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- Although the court rejected Ripple’s motion to disregard Metz’s report, it slammed the SEC for submitting the supplemental report on the last day of the discovery phase.
- The court judge has also warned the SEC that the “expert discovery” cannot continue endlessly.
The Ripple vs SEC battle has been taking up new turns every single day. A week after Judge Sarah Netburn granted Ripple the permission to quote the Hinman speech, there’s a new development ahead.
In the recent judgment, the court has denied Ripple’s motion of disregarding a report which states that the San Francisco-based blockchain startup was technically able to manipulate the XRP price.
Dr. Albert Metz, a U.S. Securities and Exchange Commission (SEC) expert had put forward this report. Metz along with other parties had reached the conclusion that Ripple was capable enough to mani[pulate the XRP price. This allegation is similar to what the U.S. SEC has been saying.
Tuesday’s ruling can be termed as a minor win for the SEC. Expressing his opinion on this development, crypto lawyers James K. Filan said:
The Court criticizes the SEC, finding that “the SEC has conducted itself improperly by serving an unauthorized supplemental report on the last day of discovery,” but declines to strike the Metz Supplemental Report.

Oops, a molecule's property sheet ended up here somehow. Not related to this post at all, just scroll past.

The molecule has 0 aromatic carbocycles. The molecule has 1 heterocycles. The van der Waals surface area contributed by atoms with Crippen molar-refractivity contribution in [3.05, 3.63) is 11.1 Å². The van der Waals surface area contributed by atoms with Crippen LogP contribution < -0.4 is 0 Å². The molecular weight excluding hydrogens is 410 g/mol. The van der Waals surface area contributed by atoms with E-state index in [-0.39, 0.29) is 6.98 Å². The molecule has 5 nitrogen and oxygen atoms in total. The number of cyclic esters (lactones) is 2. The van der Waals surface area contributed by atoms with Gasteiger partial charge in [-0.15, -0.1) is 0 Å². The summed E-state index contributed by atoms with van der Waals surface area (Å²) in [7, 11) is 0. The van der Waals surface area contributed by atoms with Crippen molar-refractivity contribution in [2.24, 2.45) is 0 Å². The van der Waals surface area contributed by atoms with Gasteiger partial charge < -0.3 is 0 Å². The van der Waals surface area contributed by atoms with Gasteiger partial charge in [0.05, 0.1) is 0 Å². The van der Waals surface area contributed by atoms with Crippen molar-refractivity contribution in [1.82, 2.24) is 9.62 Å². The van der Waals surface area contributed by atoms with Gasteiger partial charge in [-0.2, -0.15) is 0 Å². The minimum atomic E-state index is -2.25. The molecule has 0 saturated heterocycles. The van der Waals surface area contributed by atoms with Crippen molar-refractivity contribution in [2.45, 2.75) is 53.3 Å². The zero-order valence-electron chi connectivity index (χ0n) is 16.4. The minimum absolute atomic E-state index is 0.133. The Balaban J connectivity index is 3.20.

Additionally, the court has also granted more time to the SEC to object to the release of certain internal documents particularly relating to the speech of former SEC director William Hinman.
Reopening doors for expert discovery
During Tuesday’s ruling, Judge Sarah Netburn has reopened doors for expert discovery. The court’s resolution allows the defendants aka the SEC to file their response to Metz’s report. However, the judge also asked the SEC to pay for some expenses incurred by the defendants. Furthermore, Judge Sarah Netburn has given the deadline of May 13 to file their response.
Besides, she also criticized the SEC for filing the supplemental report on the last day of the discovery phase. She writes:
[E]xperts are not free to continually bolster, strengthen, or improve their reports by endlessly researching the issues they already opined upon, or to continually supplement their opinion. If an expert’s report “does not rely [on]any information that was previously unknown or unavailable to him,” it is not an appropriate supplemental report under Rule 26.
However, the SEC has also asserted that Metz’s report doesn’t correct any opening or rebuttal report. The securities regulator adds that the report provides new factual data that the defendants claimed to be missing from the initial report.
The SEC vs Ripple case is making fresh developments every passing day. Many experts also believe that Ripple holds an edge over the SEC in this ongoing battle. Thus, they expect the case to reach its conclusion this year. If so, Ripple will set new precedence thereby instilling confidence among other crypto firms.
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